CESRA Workshop 2019

July 8th - 12th, 2019

Telegrafenberg, Potsdam, Germany


On the Study of Stationary Type IV Radio Sources

Carolina Salas Matamoros, Center of Space Research, University of Costa Rica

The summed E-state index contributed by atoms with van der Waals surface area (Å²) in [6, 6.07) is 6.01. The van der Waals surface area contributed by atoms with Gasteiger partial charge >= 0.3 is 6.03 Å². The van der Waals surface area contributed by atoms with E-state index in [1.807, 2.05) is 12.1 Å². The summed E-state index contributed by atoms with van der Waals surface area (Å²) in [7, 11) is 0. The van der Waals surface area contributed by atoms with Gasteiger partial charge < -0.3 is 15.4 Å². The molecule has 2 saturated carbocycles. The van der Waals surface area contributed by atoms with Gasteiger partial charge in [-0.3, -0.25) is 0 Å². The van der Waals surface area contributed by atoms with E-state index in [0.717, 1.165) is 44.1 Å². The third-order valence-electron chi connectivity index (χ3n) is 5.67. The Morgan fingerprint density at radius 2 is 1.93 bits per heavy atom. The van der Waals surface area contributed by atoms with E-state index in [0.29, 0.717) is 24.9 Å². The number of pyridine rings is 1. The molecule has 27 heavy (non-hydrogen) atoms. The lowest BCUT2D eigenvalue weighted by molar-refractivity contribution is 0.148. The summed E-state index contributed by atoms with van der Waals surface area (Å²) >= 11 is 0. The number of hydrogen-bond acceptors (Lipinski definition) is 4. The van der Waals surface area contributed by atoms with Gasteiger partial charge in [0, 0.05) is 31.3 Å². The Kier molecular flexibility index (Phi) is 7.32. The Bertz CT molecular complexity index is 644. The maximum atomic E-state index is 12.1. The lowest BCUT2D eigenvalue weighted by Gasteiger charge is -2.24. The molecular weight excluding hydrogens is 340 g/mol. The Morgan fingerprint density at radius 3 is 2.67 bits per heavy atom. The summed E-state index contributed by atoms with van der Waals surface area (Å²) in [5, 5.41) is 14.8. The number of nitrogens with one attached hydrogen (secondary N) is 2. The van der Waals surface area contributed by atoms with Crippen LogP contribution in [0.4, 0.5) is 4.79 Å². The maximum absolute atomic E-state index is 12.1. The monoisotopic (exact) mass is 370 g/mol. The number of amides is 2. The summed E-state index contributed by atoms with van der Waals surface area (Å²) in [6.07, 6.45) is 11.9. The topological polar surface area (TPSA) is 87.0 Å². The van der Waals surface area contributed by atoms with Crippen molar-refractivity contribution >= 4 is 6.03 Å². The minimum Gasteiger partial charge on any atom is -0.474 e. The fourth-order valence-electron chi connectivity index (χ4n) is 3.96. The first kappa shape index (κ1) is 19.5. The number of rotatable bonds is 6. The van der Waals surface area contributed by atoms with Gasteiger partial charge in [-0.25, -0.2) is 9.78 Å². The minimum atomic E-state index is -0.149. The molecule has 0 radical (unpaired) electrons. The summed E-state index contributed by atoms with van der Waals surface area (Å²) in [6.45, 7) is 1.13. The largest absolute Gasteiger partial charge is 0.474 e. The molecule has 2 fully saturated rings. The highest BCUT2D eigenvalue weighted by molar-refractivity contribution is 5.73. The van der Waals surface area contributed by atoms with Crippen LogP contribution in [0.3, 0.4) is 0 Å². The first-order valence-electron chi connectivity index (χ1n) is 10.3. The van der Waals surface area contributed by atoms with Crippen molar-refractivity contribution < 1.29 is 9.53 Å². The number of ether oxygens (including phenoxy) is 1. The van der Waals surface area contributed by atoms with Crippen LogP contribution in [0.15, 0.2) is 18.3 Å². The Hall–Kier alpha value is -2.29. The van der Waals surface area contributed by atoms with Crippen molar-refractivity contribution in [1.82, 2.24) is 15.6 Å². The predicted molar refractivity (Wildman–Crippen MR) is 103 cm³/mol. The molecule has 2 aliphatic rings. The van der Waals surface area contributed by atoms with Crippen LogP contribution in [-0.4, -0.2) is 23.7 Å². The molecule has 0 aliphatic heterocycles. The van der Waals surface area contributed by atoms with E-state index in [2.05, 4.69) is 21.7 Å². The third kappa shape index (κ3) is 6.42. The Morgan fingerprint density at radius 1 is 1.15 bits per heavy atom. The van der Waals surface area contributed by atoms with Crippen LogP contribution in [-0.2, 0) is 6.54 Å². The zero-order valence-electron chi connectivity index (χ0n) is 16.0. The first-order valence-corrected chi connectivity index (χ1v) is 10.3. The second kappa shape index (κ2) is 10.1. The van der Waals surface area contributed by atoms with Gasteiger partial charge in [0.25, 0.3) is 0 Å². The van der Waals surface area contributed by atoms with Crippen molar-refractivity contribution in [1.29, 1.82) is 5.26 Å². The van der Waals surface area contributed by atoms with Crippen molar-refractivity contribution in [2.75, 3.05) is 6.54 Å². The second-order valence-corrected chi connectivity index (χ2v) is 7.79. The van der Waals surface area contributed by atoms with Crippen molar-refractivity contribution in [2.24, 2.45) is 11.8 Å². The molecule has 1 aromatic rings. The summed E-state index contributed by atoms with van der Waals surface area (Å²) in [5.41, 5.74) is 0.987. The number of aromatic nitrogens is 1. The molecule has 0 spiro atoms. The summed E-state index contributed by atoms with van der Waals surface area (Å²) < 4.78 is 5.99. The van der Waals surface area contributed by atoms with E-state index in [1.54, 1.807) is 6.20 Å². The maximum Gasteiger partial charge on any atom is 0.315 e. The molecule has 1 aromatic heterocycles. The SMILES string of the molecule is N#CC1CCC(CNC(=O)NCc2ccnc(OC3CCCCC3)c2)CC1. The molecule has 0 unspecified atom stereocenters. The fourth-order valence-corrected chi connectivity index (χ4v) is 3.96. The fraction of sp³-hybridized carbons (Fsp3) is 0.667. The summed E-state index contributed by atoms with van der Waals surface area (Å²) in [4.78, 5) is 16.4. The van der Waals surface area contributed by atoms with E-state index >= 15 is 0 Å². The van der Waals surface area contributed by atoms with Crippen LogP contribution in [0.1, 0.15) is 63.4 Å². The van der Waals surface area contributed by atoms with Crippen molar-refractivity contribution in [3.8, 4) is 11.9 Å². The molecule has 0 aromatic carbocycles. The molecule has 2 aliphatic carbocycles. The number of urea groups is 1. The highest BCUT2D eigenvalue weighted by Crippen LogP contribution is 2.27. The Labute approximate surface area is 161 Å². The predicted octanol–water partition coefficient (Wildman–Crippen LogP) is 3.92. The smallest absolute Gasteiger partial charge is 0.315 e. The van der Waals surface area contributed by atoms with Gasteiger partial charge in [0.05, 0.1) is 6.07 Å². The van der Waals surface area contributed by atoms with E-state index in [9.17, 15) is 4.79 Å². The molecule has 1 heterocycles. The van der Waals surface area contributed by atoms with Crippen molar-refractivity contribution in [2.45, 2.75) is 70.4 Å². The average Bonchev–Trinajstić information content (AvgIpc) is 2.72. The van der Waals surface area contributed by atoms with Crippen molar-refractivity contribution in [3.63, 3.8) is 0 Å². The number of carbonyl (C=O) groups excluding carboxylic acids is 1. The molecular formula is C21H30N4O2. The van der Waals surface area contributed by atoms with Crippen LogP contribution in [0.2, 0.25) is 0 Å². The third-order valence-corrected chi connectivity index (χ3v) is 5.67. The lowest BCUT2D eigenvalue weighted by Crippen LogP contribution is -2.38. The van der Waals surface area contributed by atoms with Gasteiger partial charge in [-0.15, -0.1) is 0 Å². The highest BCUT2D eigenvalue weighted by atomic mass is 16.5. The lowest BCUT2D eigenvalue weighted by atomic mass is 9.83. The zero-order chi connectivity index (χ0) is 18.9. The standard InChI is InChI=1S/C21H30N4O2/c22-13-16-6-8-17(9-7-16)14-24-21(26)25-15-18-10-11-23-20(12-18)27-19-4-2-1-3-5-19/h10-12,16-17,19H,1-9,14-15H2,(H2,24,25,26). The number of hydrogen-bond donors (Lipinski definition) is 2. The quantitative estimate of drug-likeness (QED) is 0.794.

The conditions of the Solar System medium are governed by the solar activity, CMEs are the magnetic structures that mostly affect the geomagnetic field causing geomagnetic storms at the Earth. During their evolution in the solar corona, CMEs are usually associated to radio sources, which are related to the magnetic configuration of the solar corona. In particular, stationary type IV radio bursts are associated to electrons trapped in close magnetic configurations, more often observed at the place of the CME eruption. Since the CME magnetic structure remains rooted to the Sun close to the place of post-flare loops, in this work we aim to investigate if the stationary type IV emission comes from the base of the CME structure, and if electrons are emitted via plasma emission. We conducted a detailed analysis of radio observations (Nançay Radio Heliograph and Nançcay Decametre Array, ARTEMIS, Wind/Waves spectrograph), remote-sensing observations of the corona in extreme ultraviolet (EUV) and white light as well as time histories of SXR flux measurements by GOES satellites in the 0.1-0.8 nm, to study the evolution of eight radio sources and to identify the emission mechanism associated to them. We found that stationary type IV sources were, effectively, located at the post-flare loops structures, that they presented substantial polarisation degree as well as high values of brightness temperature which confirms that emission mechanism associated to these sources is plasma emission. Since the emission mechanism was identified, we also investigated their polarisation sense in order to provide an estimation of the orientation of the CME flux rope in the corona. We found that the results are consistent with the magnetic field orientation measured in the photosphere. Because the direction of the CME flux rope is one of the most relevant properties for space weather forecasting, this work presents the polarisation of stationary type IV radio sources as a potential tool to derive the orientation of their flux ropes in the solar corona.